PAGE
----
The situation in this case is analogous to a negligent entrustment case in that a character trait is an essential fact in issue. The law provides a presumption that if an adequate warning had been given, the user of the product would have read and heeded it. TEX.R.EVID. 405(b) expressly permits evidence of single instances of conduct.
Moreover, even if the court were correct in reasoning that Rule 404 should have made the evidence inadmissible, the Rule alone cannot negate the evidence at this stage in the appellate process. At trial, the evidence was admitted without objection; therefore there is no basis for this court to now strike it. Even on appeal, Magro has never argued that the evidence was inadmissible. Yet, this court on its own not only decides that the evidence of Magro’s inattentiveness should have been inadmissible, but then proceeds to entirely discount the evidence, apparently reasoning that if it should have been inadmissible at trial it can be stricken on appeal even though error was not preserved.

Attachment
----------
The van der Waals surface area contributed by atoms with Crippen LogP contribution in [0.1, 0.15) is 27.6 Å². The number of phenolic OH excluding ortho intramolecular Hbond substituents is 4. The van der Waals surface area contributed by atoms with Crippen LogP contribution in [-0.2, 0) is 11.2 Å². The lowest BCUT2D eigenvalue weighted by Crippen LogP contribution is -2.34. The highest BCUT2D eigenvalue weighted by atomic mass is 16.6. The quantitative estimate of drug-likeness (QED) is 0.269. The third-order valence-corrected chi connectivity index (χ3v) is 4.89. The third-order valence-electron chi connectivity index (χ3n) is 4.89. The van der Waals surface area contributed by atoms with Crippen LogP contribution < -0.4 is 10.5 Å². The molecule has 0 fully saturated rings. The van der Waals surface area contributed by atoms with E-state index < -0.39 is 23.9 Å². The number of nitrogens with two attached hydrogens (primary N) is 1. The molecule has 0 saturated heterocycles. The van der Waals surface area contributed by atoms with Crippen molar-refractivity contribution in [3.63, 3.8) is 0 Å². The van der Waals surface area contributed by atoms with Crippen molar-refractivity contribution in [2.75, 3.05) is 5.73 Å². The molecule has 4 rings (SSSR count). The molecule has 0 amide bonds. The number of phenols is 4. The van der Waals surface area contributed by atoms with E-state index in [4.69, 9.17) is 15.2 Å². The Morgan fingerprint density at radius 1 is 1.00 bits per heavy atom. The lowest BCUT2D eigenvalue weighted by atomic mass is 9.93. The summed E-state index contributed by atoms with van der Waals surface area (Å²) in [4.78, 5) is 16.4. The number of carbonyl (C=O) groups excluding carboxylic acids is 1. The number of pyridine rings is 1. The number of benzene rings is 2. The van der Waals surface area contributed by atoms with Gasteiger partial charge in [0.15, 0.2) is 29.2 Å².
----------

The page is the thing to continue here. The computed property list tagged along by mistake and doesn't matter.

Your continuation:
Because Rule 404 is inapplicable and because in any event there was no objection to the evidence, we should not simply ignore Magro’s testimony that he did not inform Sanders he was working on the machine. Moreover, there is other evidence that should preclude this court from holding that producing cause was established as a matter of law because it is evidence from which a jury could infer that a warning would not have prevented the accident. Judd Clayton, plaintiff’s expert witness, testified that it would not be a good practice to have the machine operator remove the key and place it in his pocket; instead Clayton recommended that the key be placed on a nearby hook. From this testimony, a jury could infer that even if the key were removed, an inattentive operator might take it off the hook and use it anyway. Ragsdale’s manager of engineering, Peter Mandell, testified that the keys to different machines within the plant were interchangeable and that an operator could easily use another key in the machine if the first one were removed. Mandell also testified that in his opinion a warning would not have prevented the accident with Magro. In light of the above evidence, I cannot agree with the court’s conclusions that no evidence rebutted the Technical Chemical Company presumption and that producing cause was established as a matter of law.